Field Hockey19771982Joanne Baines
Cross Country1981Sam Colson
Track & Field1986Wayne Coffman
Diving19862016Bob Boettner
Soccer1994Tracey Leone
Rowing1999Susie Lueck
Golf2014JT Horton
Softball2020John Rittman
Lacrosse2023Allison Kwolek
Gymnastics2024Amy Smith

 June 23rd, 2022Title IX 50th Anniversary 

  • ESPN FIFTY/50 Doc. premiers June 21 & June 28th – 8 pm-10 pm.
  • ACCN Title IX Special @ 8pm
  • Launch of Hub (website on clemsontigers.com)

July 15-16, 2022

  • POWER Women’s Leadership Summit
  • Hear Her Roar Launch Party

August 2022 

  • Clemson University hosts Title IX Turns 50 Panel
  • 48th year of women’s athletics begins (Aug. 18 – Women’s Soccer)

Sept. 7, 1975 (47-year anniversary)

  • Bill McClellan announces the elevation of basketball, fencing, swimming and tennis as varsity sports.  

Fall 2022 

  • October- RISE Educational Session. Topic: Equality vs. Equity
  • In-venue recognitions and presentations for home athletic event

 Winter 2022/23 

  • National Girls and Women in Sports Day 
  • February – RISE Educational Programming – Equity vs. Equality
  • Recognitions and presentations for respective sports 

 Spring 2023 

  • Women’s History Month
  • Women’s Lacrosse Inaugural Season
  • Recognitions and presentations for respective sports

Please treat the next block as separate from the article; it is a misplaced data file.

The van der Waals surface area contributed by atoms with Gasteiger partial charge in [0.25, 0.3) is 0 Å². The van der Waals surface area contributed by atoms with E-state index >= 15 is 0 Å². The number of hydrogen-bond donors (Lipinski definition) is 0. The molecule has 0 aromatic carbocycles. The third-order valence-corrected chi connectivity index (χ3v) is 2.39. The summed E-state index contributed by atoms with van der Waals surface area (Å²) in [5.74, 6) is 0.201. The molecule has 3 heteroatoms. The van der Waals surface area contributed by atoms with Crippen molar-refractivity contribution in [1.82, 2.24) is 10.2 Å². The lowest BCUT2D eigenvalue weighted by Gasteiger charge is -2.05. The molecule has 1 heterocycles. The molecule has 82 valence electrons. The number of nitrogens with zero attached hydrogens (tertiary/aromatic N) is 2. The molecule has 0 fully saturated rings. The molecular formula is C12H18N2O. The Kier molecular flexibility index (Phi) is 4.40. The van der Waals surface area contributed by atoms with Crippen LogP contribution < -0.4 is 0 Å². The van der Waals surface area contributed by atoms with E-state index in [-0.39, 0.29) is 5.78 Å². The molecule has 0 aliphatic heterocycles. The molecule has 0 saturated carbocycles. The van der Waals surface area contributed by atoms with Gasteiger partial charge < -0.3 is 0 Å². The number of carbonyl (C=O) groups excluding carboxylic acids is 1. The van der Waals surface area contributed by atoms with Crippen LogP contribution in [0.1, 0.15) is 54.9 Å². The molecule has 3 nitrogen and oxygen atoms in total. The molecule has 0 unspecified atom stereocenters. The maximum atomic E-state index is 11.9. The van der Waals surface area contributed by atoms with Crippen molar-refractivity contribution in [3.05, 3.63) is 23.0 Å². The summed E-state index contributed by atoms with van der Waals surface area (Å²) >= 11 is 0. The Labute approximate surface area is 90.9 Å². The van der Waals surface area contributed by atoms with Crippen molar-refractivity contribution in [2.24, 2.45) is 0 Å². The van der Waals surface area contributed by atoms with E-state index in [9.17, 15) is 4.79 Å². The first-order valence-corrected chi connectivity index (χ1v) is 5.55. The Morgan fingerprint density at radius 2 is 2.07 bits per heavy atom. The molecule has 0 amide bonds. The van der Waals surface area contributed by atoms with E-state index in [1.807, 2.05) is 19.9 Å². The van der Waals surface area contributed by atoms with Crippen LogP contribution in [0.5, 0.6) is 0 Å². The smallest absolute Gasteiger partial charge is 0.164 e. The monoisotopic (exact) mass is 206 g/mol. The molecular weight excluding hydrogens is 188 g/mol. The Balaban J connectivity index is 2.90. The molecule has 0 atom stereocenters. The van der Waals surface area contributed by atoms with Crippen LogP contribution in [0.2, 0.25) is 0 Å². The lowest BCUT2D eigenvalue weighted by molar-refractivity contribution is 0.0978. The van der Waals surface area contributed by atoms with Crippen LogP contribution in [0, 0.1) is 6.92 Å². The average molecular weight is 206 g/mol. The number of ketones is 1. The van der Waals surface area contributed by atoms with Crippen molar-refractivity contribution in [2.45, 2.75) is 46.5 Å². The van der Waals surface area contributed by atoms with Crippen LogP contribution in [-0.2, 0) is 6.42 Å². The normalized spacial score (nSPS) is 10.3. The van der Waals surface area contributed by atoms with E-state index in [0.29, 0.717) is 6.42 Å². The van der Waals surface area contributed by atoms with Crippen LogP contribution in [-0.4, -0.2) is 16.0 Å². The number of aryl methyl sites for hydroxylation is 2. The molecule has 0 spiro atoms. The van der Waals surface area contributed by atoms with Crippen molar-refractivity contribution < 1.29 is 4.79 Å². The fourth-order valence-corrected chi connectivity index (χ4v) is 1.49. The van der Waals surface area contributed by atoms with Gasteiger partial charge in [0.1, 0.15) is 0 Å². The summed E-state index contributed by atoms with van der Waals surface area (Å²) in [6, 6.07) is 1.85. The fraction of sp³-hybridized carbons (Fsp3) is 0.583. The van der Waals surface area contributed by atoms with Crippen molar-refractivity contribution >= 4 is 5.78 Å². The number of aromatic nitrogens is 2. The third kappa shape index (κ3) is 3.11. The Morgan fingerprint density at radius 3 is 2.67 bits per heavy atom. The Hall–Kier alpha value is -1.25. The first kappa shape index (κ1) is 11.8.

March 12th, 2023 

  • Barbara Kennedy-Dixon scores first basket in NCAA Tournament on this day 41 years ago.

 April 2023 

  • Clemson University Women’s Roundtable
  • Clemson University Book Club with Chanel Miller, author of Know My Name- Survivor in the Stanford swimmer sexual assault

 Summer 2023 

  • POWER Women’s Leadership Summit 

2024-25 Athletic Year – 50th Year of Clemson Women’s Athletics

39 ACC Team Titles

18 NCAA Champions

10 Olympic Medalists

The Best is Yet to Come...

The women’s leadership academy is a three-pronged women’s leadership program with curriculum developed by Assistant AD for Student-Athlete Development Tori Niemann and Dr. Janna Magette Butler, Clemson Athletic Leadership Graduate Program Lecturer.  


The Clemson University Board of Trustees Finance and Facilities Committee reviewed and approved a $27.5 million expansion plan for new and upgraded lakefront facilities for lacrosse, gymnastics and rowing.


ClemsonPlus: The POWER Podcast with Tori Niemann

Meet our Coaches and Student-Athletes


Women in the Ring of Honor

MemberSportYears at ClemsonYear Inducted
Barbara KennedyWomen's Basketball1978-822000
Tina KrebsWomen's Track & Field1982-862003
Susan HillWomen's Tennis1977-802011
Deliah ArringtonWomen's Soccer1999-022019














Rollins wins NCAA Title, Bowerman and Olympic Gold…





Clemson’s first three-time NCAA Champion; First women’s Ring of Honor Inductee.





Softball’s first ACC Rookie, Player of the Year and All-American.



Hear Her Roar, a fundraising initiative led by IPTAY,  raises awareness and financial support for Clemson’s women student-athletes, providing them a premier collegiate experience both athletically and academically.

Supporters of IPTAY and Hear Her Roar play an integral part in:

  • Providing scholarships, a nationally acclaimed academic experience, and state-of-the art training facilities and competition venues ensuring success both academically and athletically.